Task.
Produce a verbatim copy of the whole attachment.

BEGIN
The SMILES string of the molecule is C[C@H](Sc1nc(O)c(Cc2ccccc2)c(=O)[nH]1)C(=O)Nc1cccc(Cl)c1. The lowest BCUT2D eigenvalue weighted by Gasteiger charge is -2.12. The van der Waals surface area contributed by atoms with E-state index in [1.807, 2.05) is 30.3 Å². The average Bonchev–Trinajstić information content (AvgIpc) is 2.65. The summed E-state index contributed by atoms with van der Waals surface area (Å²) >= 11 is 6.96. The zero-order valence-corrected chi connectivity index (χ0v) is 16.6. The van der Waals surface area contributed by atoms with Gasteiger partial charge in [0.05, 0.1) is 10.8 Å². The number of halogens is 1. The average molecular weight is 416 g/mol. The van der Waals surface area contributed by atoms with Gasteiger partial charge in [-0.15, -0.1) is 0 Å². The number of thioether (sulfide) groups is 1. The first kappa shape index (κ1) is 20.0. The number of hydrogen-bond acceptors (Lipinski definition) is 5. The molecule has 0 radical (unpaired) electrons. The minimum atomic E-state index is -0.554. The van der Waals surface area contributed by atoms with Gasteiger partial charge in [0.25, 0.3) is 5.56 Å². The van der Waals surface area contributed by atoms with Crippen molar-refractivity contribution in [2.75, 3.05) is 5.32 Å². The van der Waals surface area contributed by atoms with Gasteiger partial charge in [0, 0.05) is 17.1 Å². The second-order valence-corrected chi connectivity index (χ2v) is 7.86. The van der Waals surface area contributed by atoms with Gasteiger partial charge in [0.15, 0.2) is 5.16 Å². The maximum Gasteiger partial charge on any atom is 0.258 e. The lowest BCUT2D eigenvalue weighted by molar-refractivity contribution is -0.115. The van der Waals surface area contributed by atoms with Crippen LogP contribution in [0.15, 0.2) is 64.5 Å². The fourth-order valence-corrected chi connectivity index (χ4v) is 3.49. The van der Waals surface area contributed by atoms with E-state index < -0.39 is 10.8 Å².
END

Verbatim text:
The SMILES string of the molecule is C[C@H](Sc1nc(O)c(Cc2ccccc2)c(=O)[nH]1)C(=O)Nc1cccc(Cl)c1. The lowest BCUT2D eigenvalue weighted by Gasteiger charge is -2.12. The van der Waals surface area contributed by atoms with E-state index in [1.807, 2.05) is 30.3 Å². The average Bonchev–Trinajstić information content (AvgIpc) is 2.65. The summed E-state index contributed by atoms with van der Waals surface area (Å²) >= 11 is 6.96. The zero-order valence-corrected chi connectivity index (χ0v) is 16.6. The van der Waals surface area contributed by atoms with Gasteiger partial charge in [0.05, 0.1) is 10.8 Å². The number of halogens is 1. The average molecular weight is 416 g/mol. The van der Waals surface area contributed by atoms with Gasteiger partial charge in [-0.15, -0.1) is 0 Å². The number of thioether (sulfide) groups is 1. The first kappa shape index (κ1) is 20.0. The number of hydrogen-bond acceptors (Lipinski definition) is 5. The molecule has 0 radical (unpaired) electrons. The minimum atomic E-state index is -0.554. The van der Waals surface area contributed by atoms with Gasteiger partial charge in [0.25, 0.3) is 5.56 Å². The van der Waals surface area contributed by atoms with Crippen molar-refractivity contribution in [2.75, 3.05) is 5.32 Å². The van der Waals surface area contributed by atoms with Gasteiger partial charge in [0, 0.05) is 17.1 Å². The second-order valence-corrected chi connectivity index (χ2v) is 7.86. The van der Waals surface area contributed by atoms with Gasteiger partial charge in [0.15, 0.2) is 5.16 Å². The maximum Gasteiger partial charge on any atom is 0.258 e. The lowest BCUT2D eigenvalue weighted by molar-refractivity contribution is -0.115. The van der Waals surface area contributed by atoms with Crippen LogP contribution in [0.15, 0.2) is 64.5 Å². The fourth-order valence-corrected chi connectivity index (χ4v) is 3.49. The van der Waals surface area contributed by atoms with E-state index < -0.39 is 10.8 Å².